Operatic Ecstasy (Wardour-003)
Budokan, Tokyo, Japan – March 31st, 1976
Disc 1: Bohemian Rhapsody (taped intro), Ogre Battle, Sweet Lady, White Queen(As It Began), Flick Of The Wrist, Bohemian Rhapsody/Killer Queen/The March Of The Black Queen/Bohemian Rhapsody/Bring Back That Leroy Brown, Brighton Rock, Son & Daughter, The Prophet’s Song, Stone Cold Crazy, Doin’ Allright, Lazing On A Sunday Afternoon, Keep Yourself Alive
Disc 2: Seven Seas of Rhye, Liar, In The Lap Of The Gods…Revisited, Now I’m Here, Big Spender, Jailhouse Rock, See What A Fool I’ve Been, God Save The Queen
It is a shame that Queen’s early concerts in Japan were not properly recorded and released. All of the tapes of their first two tours in support of Sheer Heart Attack and A Night At The Opera are listenable at best, but nothing like the Zeppelin tapes from their two Japanese tours. Just like other bands, Queen were accepted by the audience and they played exceedingly well.
Operatic Ecstasy is the second of four concerts played in Tokyo and one of the final for the Opera era. Freddie is at his preening best calling everyone “dears” and “cheribs” and drinking a toast to everyone. He even attempts entire phrases in Japanese to the approval of the crowd. The set list is filled with songs from all their LPs up to that point with the emphasis upon their latest of course.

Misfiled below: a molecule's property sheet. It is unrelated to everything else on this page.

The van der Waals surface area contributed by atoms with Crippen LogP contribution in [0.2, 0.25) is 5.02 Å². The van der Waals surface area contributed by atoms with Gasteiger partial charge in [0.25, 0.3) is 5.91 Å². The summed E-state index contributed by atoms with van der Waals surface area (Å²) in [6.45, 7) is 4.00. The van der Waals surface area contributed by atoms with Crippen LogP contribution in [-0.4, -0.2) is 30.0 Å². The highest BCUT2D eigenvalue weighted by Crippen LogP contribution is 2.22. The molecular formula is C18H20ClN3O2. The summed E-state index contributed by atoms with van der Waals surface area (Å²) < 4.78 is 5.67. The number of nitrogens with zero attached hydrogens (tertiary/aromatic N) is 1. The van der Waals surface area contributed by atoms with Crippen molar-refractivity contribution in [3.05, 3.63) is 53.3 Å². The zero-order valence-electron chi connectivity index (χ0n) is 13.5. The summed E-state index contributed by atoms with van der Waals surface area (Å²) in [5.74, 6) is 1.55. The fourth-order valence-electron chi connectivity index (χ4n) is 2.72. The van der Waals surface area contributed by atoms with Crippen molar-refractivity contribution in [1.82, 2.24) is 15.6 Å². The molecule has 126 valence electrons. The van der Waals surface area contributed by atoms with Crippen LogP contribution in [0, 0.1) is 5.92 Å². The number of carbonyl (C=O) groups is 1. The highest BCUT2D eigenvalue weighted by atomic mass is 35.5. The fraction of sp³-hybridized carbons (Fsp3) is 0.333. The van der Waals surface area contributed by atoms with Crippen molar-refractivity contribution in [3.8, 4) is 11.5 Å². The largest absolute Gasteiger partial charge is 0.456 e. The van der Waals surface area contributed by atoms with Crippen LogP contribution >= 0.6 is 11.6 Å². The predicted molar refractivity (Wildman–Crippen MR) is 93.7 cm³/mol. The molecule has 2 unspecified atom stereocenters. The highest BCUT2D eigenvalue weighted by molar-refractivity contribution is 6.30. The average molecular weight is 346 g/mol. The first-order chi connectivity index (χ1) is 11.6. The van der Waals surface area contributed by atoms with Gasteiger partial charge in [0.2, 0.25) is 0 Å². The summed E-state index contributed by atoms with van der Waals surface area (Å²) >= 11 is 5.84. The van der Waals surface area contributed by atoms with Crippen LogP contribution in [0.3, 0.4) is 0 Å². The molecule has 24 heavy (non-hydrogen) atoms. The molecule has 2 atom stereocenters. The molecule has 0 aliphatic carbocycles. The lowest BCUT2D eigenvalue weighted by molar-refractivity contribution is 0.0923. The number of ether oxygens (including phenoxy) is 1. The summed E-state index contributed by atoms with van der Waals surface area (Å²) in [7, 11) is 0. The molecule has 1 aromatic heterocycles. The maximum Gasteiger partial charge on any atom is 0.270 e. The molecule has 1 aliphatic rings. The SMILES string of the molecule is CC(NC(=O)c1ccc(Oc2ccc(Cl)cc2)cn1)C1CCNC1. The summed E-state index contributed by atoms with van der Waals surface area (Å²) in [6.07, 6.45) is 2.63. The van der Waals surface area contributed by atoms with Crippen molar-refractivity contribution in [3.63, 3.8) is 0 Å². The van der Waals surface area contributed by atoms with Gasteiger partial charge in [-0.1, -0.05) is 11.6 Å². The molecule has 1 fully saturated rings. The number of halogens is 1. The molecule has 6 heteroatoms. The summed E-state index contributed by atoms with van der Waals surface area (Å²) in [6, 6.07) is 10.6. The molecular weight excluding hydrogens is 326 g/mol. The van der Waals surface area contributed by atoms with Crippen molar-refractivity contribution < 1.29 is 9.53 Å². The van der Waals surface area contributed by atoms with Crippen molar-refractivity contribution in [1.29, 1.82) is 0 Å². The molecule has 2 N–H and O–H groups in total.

“Bohemian Rhapsody” appears three times (the taped opera section and the “so you think” section at the beginning, the first couple of verses through the guitar solo at the beginning of a medley, and the final verse at the end). “Lazing On A Sunday Afternoon” makes a rare appearance in the set (only in Japan), although it is too brief to cause comment. Freddie makes a unique reference to “Death On Two Legs” during the vocal gymnastics in “The Prophet’s Song” (“Death on two legs…you’re tearing me apart” in the midst of the “now I know” section).
This is a nice production from the new label Wardour. Queen silver titles are still hard to come by these days, so it’s a nice addition to the catalogue. The tape is a very clear and crisp mono recording that is slightly distant from the stage. There are no offensive audience noises, however, and all of the instruments are clear and well balanced. Recommended to all fans of Queen and a sterling example from the Night At The Opera era.